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How safe is your cash?


Money Insurance and Cash Protection Principles

Frequently businesses are seeing a decreased use of cash as a method of payment. There has been a definite increase in the use of credit cards, and more recently the use of electronic direct deposits, but some customers will from time to time make payments in cash. We often see a spike in the use of cash when there is an increase in foreign exchange and with the Australian Dollar climbing again, it may be beneficial to revisit your procedures to keep money safe.

How safe is your cash?


What is Money Insurance?

It may sound obvious, but money insurance covers cash and many other negotiable items against loss. Money can be insured:-

  • In transit or in a bank night safe
  • On premises during normal business hours
  • On premises outside normal business hours
  • Whilst contained in a securely locked safe or strongroom
  • In private residences

Money can be insured for some of these categories or alternatively a “blanket” cover which includes various combinations of these depending on the type of business insurance policy you have.
If the amount of money your business handles has increased, it is very important to review your sums insured to accommodate these changes.

Protecting Cash

Some of the things to keep in mind:-

  • Protecting staff and members of the public from physical harm must be the paramount consideration. Measures to protect cash must be avoided if they increase risk to your staff or the public.
  • In any business that handles excessive amounts of cash, all staff, not just cashiers, must receive adequate “bandit training”. Would-be heroes can get themselves and others hurt, and the instruction of “no resistance” must be thoroughly understood.
  • Management and staff must be vigilant, encouraged to report persons acting suspiciously eg. sitting in a car observing the premises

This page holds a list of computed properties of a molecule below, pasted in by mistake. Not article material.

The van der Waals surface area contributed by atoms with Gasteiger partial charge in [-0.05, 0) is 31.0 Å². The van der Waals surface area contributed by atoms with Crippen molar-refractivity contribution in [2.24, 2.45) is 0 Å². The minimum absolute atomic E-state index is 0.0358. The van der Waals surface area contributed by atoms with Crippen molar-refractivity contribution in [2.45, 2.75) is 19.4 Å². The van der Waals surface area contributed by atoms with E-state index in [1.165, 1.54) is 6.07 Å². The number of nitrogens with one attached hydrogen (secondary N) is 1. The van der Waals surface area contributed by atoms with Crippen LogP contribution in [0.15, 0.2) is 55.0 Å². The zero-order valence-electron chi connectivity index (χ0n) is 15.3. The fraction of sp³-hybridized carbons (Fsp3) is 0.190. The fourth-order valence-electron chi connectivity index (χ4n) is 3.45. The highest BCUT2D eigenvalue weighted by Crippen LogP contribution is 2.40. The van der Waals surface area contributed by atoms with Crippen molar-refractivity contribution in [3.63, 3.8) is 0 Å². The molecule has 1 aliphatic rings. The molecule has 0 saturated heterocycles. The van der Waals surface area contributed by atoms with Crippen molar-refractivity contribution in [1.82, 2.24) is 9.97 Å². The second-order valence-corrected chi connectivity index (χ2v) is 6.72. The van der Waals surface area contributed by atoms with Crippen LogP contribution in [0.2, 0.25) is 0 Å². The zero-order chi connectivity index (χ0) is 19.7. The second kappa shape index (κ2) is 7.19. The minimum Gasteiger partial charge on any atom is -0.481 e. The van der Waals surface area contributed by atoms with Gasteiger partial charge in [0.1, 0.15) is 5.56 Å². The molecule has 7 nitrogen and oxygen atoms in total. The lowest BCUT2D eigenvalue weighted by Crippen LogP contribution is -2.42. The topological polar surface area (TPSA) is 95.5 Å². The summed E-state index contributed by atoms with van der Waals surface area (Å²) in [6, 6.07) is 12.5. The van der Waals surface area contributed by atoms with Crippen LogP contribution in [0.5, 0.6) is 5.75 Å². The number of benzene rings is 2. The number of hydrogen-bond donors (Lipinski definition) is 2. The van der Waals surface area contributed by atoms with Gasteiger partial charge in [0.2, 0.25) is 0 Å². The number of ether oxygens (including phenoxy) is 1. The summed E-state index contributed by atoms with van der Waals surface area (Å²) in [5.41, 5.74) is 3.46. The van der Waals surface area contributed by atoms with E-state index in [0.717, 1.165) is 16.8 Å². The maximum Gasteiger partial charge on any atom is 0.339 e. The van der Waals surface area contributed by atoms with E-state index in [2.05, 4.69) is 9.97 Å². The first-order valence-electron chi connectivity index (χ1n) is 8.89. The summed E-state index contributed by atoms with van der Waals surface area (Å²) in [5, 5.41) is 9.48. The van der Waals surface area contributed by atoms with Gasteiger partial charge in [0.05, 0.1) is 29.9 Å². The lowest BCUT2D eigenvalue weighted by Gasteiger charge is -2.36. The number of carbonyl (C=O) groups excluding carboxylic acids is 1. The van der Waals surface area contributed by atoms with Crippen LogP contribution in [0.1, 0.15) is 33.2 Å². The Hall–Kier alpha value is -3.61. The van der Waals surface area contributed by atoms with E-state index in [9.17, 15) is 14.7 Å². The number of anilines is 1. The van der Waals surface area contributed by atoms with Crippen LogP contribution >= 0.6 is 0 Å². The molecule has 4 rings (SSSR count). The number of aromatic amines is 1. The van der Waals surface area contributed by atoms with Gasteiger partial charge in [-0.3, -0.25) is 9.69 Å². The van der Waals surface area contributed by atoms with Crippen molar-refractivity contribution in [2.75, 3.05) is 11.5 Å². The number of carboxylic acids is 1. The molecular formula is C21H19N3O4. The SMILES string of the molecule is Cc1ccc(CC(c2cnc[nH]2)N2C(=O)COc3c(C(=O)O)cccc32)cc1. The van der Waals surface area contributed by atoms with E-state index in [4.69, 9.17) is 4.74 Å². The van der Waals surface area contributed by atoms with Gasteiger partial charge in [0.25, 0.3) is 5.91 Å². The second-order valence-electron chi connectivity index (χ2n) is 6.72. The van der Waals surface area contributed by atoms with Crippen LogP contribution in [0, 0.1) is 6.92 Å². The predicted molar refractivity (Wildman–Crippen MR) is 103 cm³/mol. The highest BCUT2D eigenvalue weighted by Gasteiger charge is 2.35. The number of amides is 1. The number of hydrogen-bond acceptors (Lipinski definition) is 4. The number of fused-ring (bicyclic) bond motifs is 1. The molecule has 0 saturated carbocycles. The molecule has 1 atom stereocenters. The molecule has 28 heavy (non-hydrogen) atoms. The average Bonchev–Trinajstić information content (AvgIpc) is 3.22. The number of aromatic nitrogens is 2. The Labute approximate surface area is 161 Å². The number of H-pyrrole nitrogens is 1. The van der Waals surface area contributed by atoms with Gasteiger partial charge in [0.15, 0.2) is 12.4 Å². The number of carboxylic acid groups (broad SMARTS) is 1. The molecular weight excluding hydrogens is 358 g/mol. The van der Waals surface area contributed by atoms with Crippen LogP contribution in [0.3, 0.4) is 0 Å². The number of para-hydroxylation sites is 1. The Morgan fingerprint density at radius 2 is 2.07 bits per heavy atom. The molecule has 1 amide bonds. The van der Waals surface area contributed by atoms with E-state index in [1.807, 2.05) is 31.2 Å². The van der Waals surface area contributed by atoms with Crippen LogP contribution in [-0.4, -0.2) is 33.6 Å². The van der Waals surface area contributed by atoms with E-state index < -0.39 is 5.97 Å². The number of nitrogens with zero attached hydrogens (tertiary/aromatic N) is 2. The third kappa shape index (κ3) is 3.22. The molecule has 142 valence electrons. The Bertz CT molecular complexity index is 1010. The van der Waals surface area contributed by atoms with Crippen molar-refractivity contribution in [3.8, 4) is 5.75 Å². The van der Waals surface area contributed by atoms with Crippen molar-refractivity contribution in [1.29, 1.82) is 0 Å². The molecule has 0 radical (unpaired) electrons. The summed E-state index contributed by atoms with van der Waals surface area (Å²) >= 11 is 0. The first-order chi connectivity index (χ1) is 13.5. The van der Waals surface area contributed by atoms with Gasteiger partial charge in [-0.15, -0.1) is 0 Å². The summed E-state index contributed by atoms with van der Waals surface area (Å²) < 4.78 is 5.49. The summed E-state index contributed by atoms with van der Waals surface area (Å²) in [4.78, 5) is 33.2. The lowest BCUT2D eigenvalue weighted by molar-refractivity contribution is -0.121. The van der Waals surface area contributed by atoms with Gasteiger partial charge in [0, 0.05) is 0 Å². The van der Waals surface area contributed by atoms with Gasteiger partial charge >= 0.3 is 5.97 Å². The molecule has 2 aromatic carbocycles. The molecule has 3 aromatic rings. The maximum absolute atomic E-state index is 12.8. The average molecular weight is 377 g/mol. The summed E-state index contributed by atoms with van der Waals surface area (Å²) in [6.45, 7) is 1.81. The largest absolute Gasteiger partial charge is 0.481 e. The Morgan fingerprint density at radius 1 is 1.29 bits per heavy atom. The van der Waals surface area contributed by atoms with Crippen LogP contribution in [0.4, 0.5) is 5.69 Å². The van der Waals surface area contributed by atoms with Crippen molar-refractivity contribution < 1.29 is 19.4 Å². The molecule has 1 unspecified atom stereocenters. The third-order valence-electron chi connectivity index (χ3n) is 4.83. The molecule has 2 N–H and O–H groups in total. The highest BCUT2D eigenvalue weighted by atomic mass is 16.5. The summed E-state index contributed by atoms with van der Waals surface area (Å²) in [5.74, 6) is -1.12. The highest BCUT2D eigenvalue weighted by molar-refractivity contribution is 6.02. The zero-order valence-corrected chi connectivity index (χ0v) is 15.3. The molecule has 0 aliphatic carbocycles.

• There must be clear instructions never to discuss cash and security where it may be overheard.
  • When staff take money to the bank, are times, bags and routes varied?
  • Keeping cash and counting operations out of site of the public is essential so as not to attract the attention of would-be criminals.
  • Physical and electronic security measures should be of a high standard and obvious. If it is difficult to get into cash holding areas and proceeds are limited with a high likelihood of the criminals being detected or recorded on camera, it is more likely that criminals will choose to go elsewhere.
  • Preventing thefts of opportunity requires that cash is NEVER left unattended, on desks or in unlocked drawers. Thieves will often have others create a diversion.
  • Always keep cash locked in an approved safe, especially after business hours (most insurance policies have very low thresholds on money not locked in safes after hours).
  • Cash is always a tempting target for burglars and it is unwise, after hours, to rely on a safe or intruder alarms on their own.
  • It is important to have an effective detection alarm raising system and provide a delay by keeping cash within an appropriate cash-rated safe in the alarmed area
  • Do not leave money in envelopes on desks – in generic envelopes, small or large amounts of cash can accidentally end up in the bin! It happens more frequently than you would expect.

These are just some suggestions and are in no way a complete list, or a guarantee of protection, but reviewing your procedures constantly is a step in the right direction.

Finally remember to check your insurance policy and if necessary, increase the sums insured on your Money Cover.

If you would like further information or an obligation free Insurance quote, please contact Rebecca Fleming, Manager of our Travel Division at Gow-Gates Insurance Brokers on (02) 8267 9919 or rfleming@gowgates.com.au to discuss your circumstances or to obtain a quotation.

General Advice Warning – the information in the above article is intended as a guide only and should not be relied upon without consulting your relevant insurance policy wording and conditions or conversely seeking professional advice from either your insurance broker or insurer regarding a claim or potential loss. Failure to adhere to this warning could result in a denial of a claim or potential loss or a reduction in settlement of a claim or potential loss.